Rev Mark McConnell New Rector Of Ballymena Parish
For Rev Mark McConnell, the new rector of Ballymena Parish, it was a case of ‘following God’s call’ to Ballymena. He was recently ‘instituted’ as Rector of the Church of Ireland Parish of Ballymena. His new ‘charge’ is a large one, which encompasses the fellowships at St. Patrick’s, (Castle Street), St. Columba’s on the Doury Road and Ballyclug.
Originally from Lisburn, Mark is a former Civil Servant who accepted Jesus as his Saviour through the personal evangelism from his friend, Eddie, with whom he had grown up.
Taking up the story, Mark said: “We had a conversation one evening and I don’t remember much of it except for one thing that has never left me. Eddie told me: “Mark, do you know that if you were the only person alive, God would still have sent Jesus to die on the Cross to take away your sin His love is so strong.”
Eddie’s words had a real impact on Mark. As he knelt by his bedside that night, he prayed what he described as ‘a terrible prayer’ where he challenged God to ‘show himself because he needed something.’
From that moment on, Mark became a new creation in Christ and his life went down an unexpected road.
He remembered: “Until that point, I was quite happy in my job and had been promoted a couple time times. Then, the joy of going to work evaporated overnight and, for a while, I couldn’t work out what was going on.”
“So I went to see my Minister, who was a lovely, Godly man called Rev. John McCammon. He told me that we could test the call and over a period of time, doors opened for me that I could never have expected.”
Eventually, Mark found himself at Oakhill Bible College in London. One of his fellow students there was Dungannon man, Derek Kerr, who is Vicar of the Parishes of Drummal, Duneane and Ballyscullion, near Randalstown.
Talking about the wonderful experience he had in the Godly environment at Oakhill and his ‘call’ to pulpit ministry, Mark went on to say: “We were all put in small groups when we were in Bible College looked after by various lecturers. Mine was a lovely man from Chicago, a Lutheran Church History Lecturer called Rudolph (Rudi) Heinz.”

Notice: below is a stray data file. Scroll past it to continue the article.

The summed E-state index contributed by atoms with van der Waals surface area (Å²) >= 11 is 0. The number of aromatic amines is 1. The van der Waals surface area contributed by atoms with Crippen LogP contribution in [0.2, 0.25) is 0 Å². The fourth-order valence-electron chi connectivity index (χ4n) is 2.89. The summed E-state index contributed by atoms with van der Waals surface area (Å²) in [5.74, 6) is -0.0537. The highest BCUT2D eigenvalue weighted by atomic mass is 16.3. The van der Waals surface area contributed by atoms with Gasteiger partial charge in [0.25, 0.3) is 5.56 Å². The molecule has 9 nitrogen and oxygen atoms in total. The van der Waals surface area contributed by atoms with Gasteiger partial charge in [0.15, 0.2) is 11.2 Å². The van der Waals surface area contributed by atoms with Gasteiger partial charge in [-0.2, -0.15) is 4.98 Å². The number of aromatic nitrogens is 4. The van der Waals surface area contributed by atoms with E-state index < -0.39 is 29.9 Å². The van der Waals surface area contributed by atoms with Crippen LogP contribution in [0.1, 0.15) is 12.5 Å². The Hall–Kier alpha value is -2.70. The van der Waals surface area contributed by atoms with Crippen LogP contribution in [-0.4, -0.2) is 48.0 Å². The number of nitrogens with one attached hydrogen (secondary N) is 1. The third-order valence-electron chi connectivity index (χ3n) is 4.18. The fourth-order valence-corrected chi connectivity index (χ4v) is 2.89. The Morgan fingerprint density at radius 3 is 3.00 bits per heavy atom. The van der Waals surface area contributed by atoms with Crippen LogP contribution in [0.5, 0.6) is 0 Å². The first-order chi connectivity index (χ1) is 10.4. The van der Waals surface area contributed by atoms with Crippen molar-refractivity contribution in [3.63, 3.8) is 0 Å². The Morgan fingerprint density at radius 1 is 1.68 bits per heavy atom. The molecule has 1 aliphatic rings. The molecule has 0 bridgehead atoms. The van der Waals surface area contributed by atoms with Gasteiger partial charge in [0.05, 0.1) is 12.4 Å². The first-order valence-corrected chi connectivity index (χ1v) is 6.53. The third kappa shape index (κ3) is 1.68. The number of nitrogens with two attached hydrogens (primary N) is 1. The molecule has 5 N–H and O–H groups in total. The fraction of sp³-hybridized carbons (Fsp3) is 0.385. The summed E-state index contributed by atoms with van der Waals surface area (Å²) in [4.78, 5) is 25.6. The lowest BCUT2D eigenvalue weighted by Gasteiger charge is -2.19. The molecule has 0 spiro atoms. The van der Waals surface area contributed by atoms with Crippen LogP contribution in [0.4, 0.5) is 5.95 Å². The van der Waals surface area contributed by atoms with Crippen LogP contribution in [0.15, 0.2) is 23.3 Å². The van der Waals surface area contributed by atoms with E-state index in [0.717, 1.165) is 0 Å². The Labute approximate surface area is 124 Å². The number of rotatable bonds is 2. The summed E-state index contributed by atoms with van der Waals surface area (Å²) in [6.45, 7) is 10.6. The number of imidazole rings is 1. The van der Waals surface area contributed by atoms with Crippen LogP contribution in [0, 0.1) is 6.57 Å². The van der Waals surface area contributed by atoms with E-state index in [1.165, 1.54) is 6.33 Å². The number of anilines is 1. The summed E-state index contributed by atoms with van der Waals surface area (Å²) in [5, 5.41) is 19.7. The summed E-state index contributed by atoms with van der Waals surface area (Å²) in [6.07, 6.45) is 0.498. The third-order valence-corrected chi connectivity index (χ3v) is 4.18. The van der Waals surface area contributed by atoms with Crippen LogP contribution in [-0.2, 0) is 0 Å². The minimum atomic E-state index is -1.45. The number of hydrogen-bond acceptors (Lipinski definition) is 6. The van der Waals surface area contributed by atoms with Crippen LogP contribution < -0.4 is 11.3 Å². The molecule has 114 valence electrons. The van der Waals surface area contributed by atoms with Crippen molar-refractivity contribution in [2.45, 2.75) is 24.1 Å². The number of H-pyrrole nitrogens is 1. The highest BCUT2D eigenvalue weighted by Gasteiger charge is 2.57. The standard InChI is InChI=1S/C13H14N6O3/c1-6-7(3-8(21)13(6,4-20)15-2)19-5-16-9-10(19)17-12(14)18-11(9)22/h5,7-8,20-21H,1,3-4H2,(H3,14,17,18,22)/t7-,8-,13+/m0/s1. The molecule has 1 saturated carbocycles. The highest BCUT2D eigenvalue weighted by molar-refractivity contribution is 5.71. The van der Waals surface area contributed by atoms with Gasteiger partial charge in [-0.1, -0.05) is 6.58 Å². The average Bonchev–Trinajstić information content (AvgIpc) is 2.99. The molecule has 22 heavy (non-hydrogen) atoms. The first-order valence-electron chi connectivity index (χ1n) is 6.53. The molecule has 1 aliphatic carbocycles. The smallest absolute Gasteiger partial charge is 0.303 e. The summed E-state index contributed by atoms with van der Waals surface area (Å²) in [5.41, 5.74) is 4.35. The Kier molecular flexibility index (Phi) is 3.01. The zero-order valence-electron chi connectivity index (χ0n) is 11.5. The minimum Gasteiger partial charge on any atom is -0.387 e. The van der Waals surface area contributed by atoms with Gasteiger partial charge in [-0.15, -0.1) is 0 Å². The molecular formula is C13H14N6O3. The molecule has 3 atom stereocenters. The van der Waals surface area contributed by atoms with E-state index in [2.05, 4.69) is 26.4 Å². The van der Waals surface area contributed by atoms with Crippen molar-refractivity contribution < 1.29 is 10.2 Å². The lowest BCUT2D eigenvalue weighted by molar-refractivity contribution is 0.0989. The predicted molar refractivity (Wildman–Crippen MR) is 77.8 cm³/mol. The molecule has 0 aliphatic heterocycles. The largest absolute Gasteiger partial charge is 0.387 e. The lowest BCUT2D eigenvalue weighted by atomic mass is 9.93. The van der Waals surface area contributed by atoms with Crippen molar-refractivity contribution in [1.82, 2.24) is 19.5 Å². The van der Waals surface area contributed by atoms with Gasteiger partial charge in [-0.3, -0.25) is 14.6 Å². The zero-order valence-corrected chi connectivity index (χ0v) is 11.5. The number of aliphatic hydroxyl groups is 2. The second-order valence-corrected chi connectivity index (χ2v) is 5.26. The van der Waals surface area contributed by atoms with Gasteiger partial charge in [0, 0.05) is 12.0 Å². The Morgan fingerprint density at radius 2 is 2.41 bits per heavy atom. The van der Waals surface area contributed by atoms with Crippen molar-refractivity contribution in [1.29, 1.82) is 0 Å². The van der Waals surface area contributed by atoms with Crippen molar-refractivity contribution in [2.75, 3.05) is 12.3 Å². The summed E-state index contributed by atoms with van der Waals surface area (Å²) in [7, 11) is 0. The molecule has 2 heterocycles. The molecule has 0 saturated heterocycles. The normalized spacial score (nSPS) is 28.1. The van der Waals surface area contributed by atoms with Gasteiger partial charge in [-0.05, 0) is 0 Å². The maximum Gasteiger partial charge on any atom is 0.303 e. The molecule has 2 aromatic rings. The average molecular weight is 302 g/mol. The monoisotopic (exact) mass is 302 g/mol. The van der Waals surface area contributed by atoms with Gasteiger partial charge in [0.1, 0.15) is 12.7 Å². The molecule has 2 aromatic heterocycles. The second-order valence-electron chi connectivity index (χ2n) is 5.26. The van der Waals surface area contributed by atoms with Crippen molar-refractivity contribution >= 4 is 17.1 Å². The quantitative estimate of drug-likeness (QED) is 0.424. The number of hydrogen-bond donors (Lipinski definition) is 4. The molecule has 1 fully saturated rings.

He added: “Rudi and his wife, Mildred took me and another four or five fellas and girls in and it was really through praying with and talking to Rudi and Mildred that they began to discern that there was a possible on my life to enter the ministry of the Church.”
“Again, I didn’t trust myself and I still don’t really trust my own feelings I wanted to test that before God and let His sovereignty be the deciding factor.”
Courageously, Mark did this by writing to all the Church of England Bishops and eventually was invited to meeting with the Bishop of St. Alban’s.
Subsequently, he was successful in the selection process for that diocese who agreed to sponsor the rest of his time at college and give him a Curacy to complete his training when he finished his studies.
After graduating, Mark gained fantastic experience working at St. James’, Muswell Hill before becoming a Curate at Church of England congregation in Bedford town.
God then used the tragic events at Enniskillen on Remembrance Day 1987 to call Mark and his wife back to home shores.
Rev Mark McConnell explained: “We were sitting in a flat with a girl whose mummy and daddy were in that parade. We were both struck by God in that moment that it is our home and this is where we belonged and this is where He required us to be.”
After another period of learning and development in Bangor, County Down, Mark became ‘Priest-In-Charge’ at a Church in Killyleagh outside Downpatrick.
Seventeen years in Ballynure followed before Mark felt God leading him to Ballymena.
Rev Mark McConnell, the new rector of Ballymena Parish, preaches at his first services in the town.
Discussing his ‘first impressions’, he confided: “I have met a lot of lovely people in the Church; most of whom I don’t know yet and I don’t know their names but there is a friendliness and there are been a welcoming and encouraging spirit amongst the folk that I have met so far.”
“My very first Sunday comprised of an 8.15am Communion Service, a big joint Communion Service where all three churches came together at 11.30am in St. Patrick’s, the place was bunged and then a very unusual, not often celebrated service in the evening of Choral Evensong. I was thrown in at the deep end to sing that gathering which is something I haven’t been part of the over 30 years”, he smiled
“More importantly through all of that, I felt a liberty to preach the Gospel and I spoke about one of my heroes in the Bible who is John the Baptist, a man who never wanted to occupy centre stage, he only ever wanted to point people to someone else, the one who are coming. I preached that word to the best of my ability and I just pray that my ministry in the Parish of Ballymena will have elements of John the Baptist to it; that I will always point to Him and not myself. That I will be brave to stand out from the crowd as he did when asked to defend and stand up for my faith. I am aware that in Christian Ministry and Christian life in general, there is both glory and hardship”, said Mark.
Outside Church, Mark is a keen Tottenham Hotspur fan. He and Cherith have three children, Daniel, Matthew and Erin.